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Laser-induced breakdown spectroscopy: a tool for real-time, in vitro and in vivo identification of carious teeth

  • Samek, Ota1
  • Telle, Helmut H2
  • Beddows, David CS3
  • 1 Technical University Brno, Institute of Physical Engineering, Technická 2, Brno, 616 69, Czech Republic , Brno (Czechia)
  • 2 University of Wales Swansea, Department of Physics, Singleton Park, Swansea, SA2 8PP, United Kingdom , Swansea (United Kingdom)
  • 3 The University of Edinburgh, Department of Chemistry, West Main Roads, Edinburgh, EH9 3JJ, United Kingdom , Edinburgh (United Kingdom)
Published Article
BMC Oral Health
Springer (Biomed Central Ltd.)
Publication Date
Dec 19, 2001
DOI: 10.1186/1472-6831-1-1
Springer Nature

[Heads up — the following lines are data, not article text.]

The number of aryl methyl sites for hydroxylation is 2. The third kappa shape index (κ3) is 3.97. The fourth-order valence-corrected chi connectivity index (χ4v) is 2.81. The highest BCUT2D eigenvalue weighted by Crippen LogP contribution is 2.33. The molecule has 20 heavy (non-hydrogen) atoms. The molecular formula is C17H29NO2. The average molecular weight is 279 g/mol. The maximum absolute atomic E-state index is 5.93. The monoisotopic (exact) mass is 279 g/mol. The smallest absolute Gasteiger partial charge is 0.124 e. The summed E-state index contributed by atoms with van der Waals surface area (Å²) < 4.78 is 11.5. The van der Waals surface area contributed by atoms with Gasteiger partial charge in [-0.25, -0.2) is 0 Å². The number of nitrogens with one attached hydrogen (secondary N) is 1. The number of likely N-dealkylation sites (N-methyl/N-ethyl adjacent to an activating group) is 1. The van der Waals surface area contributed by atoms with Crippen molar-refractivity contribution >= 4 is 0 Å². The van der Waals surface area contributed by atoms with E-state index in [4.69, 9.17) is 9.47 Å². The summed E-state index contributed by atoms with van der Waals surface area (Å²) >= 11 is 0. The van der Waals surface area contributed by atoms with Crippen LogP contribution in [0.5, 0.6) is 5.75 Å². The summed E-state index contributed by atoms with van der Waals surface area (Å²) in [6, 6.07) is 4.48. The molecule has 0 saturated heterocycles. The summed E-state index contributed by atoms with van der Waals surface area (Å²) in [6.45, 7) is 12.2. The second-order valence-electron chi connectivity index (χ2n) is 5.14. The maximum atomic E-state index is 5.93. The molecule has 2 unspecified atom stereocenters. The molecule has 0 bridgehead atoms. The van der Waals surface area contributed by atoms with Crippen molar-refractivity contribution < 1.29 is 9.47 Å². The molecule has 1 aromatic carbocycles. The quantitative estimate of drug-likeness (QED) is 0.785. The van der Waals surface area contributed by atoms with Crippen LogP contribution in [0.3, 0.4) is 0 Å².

BackgroundLaser Induced Breakdown Spectroscopy (LIBS) can be used to measure trace element concentrations in solids, liquids and gases, with spatial resolution and absolute quantifaction being feasible, down to parts-per-million concentration levels. Some applications of LIBS do not necessarily require exact, quantitative measurements. These include applications in dentistry, which are of a more "identify-and-sort" nature – e.g. identification of teeth affected by caries.MethodsA one-fibre light delivery / collection assembly for LIBS analysis was used, which in principle lends itself for routine in vitro / in vivo applications in a dental practice. A number of evaluation algorithms for LIBS data can be used to assess the similarity of a spectrum, measured at specific sample locations, with a training set of reference spectra. Here, the description has been restricted to one pattern recognition algorithm, namely the so-called Mahalanobis Distance method.ResultsThe plasma created when the laser pulse ablates the sample (in vitro / in vivo), was spectrally analysed. We demonstrated that, using the Mahalanobis Distance pattern recognition algorithm, we could unambiguously determine the identity of an "unknown" tooth sample in real time. Based on single spectra obtained from the sample, the transition from caries-affected to healthy tooth material could be distinguished, with high spatial resolution.ConclusionsThe combination of LIBS and pattern recognition algorithms provides a potentially useful tool for dentists for fast material identification problems, such as for example the precise control of the laser drilling / cleaning process.

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